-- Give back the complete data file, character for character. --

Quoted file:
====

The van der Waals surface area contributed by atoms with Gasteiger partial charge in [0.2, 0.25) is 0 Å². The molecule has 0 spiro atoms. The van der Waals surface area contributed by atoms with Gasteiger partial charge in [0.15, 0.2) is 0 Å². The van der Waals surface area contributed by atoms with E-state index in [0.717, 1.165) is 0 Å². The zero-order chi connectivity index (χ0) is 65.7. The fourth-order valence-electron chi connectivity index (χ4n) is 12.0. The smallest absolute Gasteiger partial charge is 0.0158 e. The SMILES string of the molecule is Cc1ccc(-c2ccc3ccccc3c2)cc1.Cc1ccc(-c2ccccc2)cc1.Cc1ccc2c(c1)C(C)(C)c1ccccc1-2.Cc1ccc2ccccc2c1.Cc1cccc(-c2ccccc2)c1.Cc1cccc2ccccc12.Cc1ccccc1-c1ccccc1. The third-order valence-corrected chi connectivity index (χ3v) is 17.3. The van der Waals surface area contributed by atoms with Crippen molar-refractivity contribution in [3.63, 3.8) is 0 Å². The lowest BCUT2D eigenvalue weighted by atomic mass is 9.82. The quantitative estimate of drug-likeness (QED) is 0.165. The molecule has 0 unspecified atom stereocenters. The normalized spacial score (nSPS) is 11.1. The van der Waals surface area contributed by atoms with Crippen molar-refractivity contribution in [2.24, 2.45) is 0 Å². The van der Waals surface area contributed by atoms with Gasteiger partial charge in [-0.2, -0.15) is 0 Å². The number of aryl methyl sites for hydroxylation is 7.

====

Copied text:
The van der Waals surface area contributed by atoms with Gasteiger partial charge in [0.2, 0.25) is 0 Å². The molecule has 0 spiro atoms. The van der Waals surface area contributed by atoms with Gasteiger partial charge in [0.15, 0.2) is 0 Å². The van der Waals surface area contributed by atoms with E-state index in [0.717, 1.165) is 0 Å². The zero-order chi connectivity index (χ0) is 65.7. The fourth-order valence-electron chi connectivity index (χ4n) is 12.0. The smallest absolute Gasteiger partial charge is 0.0158 e. The SMILES string of the molecule is Cc1ccc(-c2ccc3ccccc3c2)cc1.Cc1ccc(-c2ccccc2)cc1.Cc1ccc2c(c1)C(C)(C)c1ccccc1-2.Cc1ccc2ccccc2c1.Cc1cccc(-c2ccccc2)c1.Cc1cccc2ccccc12.Cc1ccccc1-c1ccccc1. The third-order valence-corrected chi connectivity index (χ3v) is 17.3. The van der Waals surface area contributed by atoms with Crippen molar-refractivity contribution in [3.63, 3.8) is 0 Å². The lowest BCUT2D eigenvalue weighted by atomic mass is 9.82. The quantitative estimate of drug-likeness (QED) is 0.165. The molecule has 0 unspecified atom stereocenters. The normalized spacial score (nSPS) is 11.1. The van der Waals surface area contributed by atoms with Crippen molar-refractivity contribution in [2.24, 2.45) is 0 Å². The van der Waals surface area contributed by atoms with Gasteiger partial charge in [-0.2, -0.15) is 0 Å². The number of aryl methyl sites for hydroxylation is 7.